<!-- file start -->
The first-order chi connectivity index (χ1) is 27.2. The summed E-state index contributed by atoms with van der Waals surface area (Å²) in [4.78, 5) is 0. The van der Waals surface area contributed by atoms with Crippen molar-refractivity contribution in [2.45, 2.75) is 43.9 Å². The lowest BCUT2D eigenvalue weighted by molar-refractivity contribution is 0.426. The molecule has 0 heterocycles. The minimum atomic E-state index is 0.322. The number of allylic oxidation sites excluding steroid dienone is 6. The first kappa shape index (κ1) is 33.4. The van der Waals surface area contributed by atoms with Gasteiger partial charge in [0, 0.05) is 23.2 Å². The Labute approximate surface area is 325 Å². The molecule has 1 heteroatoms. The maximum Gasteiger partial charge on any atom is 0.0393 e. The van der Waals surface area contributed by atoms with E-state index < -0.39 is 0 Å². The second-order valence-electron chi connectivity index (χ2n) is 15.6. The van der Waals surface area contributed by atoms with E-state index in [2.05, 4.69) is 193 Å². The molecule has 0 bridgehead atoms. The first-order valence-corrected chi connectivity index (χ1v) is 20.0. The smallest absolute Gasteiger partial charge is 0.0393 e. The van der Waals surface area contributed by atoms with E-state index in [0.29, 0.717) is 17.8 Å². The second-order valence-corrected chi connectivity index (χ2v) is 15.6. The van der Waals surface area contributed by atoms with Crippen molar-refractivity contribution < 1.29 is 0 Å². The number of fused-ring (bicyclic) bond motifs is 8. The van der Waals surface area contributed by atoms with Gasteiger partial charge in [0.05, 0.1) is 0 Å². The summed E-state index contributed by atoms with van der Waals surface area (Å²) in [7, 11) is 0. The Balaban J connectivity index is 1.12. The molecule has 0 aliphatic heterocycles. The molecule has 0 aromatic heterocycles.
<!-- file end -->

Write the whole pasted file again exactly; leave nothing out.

The first-order chi connectivity index (χ1) is 27.2. The summed E-state index contributed by atoms with van der Waals surface area (Å²) in [4.78, 5) is 0. The van der Waals surface area contributed by atoms with Crippen molar-refractivity contribution in [2.45, 2.75) is 43.9 Å². The lowest BCUT2D eigenvalue weighted by molar-refractivity contribution is 0.426. The molecule has 0 heterocycles. The minimum atomic E-state index is 0.322. The number of allylic oxidation sites excluding steroid dienone is 6. The first kappa shape index (κ1) is 33.4. The van der Waals surface area contributed by atoms with Gasteiger partial charge in [0, 0.05) is 23.2 Å². The Labute approximate surface area is 325 Å². The molecule has 1 heteroatoms. The maximum Gasteiger partial charge on any atom is 0.0393 e. The van der Waals surface area contributed by atoms with E-state index < -0.39 is 0 Å². The second-order valence-electron chi connectivity index (χ2n) is 15.6. The van der Waals surface area contributed by atoms with E-state index in [2.05, 4.69) is 193 Å². The molecule has 0 bridgehead atoms. The first-order valence-corrected chi connectivity index (χ1v) is 20.0. The smallest absolute Gasteiger partial charge is 0.0393 e. The van der Waals surface area contributed by atoms with E-state index in [0.29, 0.717) is 17.8 Å². The second-order valence-corrected chi connectivity index (χ2v) is 15.6. The van der Waals surface area contributed by atoms with Crippen molar-refractivity contribution < 1.29 is 0 Å². The number of fused-ring (bicyclic) bond motifs is 8. The van der Waals surface area contributed by atoms with Gasteiger partial charge in [0.05, 0.1) is 0 Å². The summed E-state index contributed by atoms with van der Waals surface area (Å²) in [7, 11) is 0. The Balaban J connectivity index is 1.12. The molecule has 0 aliphatic heterocycles. The molecule has 0 aromatic heterocycles.